Into the Heart of Darkness

“My film isn’t about Vietnam. It is Vietnam.” Those words were spoken by director Francis Ford Coppola while on the press tour for his 1979 war epic Apocalypse Now. Perhaps as an attempt to cut through mediations on the “symbolism” or “metaphors” present in his tale, Coppola was eager to dispel the idea that such things were present. Instead, Coppola’s film and his own words compelled us to look at the screen and take everything at face value – war is hell on earth.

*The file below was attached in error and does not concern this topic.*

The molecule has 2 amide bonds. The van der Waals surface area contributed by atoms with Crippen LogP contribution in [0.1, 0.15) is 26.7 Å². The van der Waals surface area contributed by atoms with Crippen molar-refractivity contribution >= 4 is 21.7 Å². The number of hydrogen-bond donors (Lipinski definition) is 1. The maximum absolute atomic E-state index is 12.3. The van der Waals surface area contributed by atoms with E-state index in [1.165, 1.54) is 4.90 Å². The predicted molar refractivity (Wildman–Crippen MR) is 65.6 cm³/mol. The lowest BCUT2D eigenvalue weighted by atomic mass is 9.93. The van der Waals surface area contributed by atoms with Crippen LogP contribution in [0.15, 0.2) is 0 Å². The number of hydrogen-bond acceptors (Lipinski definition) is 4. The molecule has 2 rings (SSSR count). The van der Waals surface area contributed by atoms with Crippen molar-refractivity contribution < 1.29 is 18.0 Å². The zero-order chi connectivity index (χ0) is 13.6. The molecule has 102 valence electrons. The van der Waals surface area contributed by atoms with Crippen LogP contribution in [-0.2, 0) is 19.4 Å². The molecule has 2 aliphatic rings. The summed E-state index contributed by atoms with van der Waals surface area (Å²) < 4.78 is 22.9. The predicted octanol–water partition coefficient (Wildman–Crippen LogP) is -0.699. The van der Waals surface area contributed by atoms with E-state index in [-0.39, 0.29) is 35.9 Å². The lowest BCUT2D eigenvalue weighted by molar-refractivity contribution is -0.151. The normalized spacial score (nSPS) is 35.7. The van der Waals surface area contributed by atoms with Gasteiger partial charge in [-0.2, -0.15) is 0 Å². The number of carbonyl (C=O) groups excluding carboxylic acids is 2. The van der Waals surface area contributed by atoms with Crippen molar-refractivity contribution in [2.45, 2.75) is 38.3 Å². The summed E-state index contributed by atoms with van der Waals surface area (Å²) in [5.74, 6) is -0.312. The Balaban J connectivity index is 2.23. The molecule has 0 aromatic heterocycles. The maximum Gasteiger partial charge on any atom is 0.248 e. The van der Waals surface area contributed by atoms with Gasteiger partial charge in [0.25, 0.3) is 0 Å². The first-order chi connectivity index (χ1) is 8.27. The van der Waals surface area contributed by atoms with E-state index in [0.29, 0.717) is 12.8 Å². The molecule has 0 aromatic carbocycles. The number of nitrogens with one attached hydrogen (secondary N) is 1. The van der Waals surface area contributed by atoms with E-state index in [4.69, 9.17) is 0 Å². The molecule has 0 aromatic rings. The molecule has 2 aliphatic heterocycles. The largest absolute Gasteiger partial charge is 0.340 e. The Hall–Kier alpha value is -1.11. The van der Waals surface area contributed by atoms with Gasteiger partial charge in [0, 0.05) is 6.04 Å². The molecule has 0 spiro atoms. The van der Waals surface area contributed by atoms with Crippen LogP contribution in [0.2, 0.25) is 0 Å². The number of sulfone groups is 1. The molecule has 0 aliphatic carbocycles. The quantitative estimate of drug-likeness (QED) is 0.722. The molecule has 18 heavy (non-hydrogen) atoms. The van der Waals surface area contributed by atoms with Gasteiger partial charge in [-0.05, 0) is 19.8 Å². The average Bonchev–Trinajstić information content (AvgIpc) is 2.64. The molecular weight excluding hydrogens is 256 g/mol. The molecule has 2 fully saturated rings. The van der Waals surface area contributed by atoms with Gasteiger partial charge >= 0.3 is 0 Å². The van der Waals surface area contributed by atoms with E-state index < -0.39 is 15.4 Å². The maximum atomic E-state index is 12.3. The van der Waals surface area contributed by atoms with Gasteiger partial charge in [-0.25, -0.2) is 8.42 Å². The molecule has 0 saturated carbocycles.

This would lead one to suspect that there’s nothing insightful to extract from the film as it is merely a visceral experience. If that were the case, it would still certainly stand on it’s own as Coppola and DP Vittorio Storaro crafted one of the most striking examples of war ever put to film. Not only are the sequences of violence uncomfortably jarring (we’ll get to that later), but the framing and lighting on display is a barrage of iconic imagery. It could be said that the 70s is where lighting and shadows were played with the most, appropriate given the dark subject matter of some of the era’s best films. Apocalypse Now fits this criteria perhaps better than any of them, soaking their unsavory characters in golden-orange hues to leave them exposed to the world, but later bathing them in darkness to signify their lack of humanity.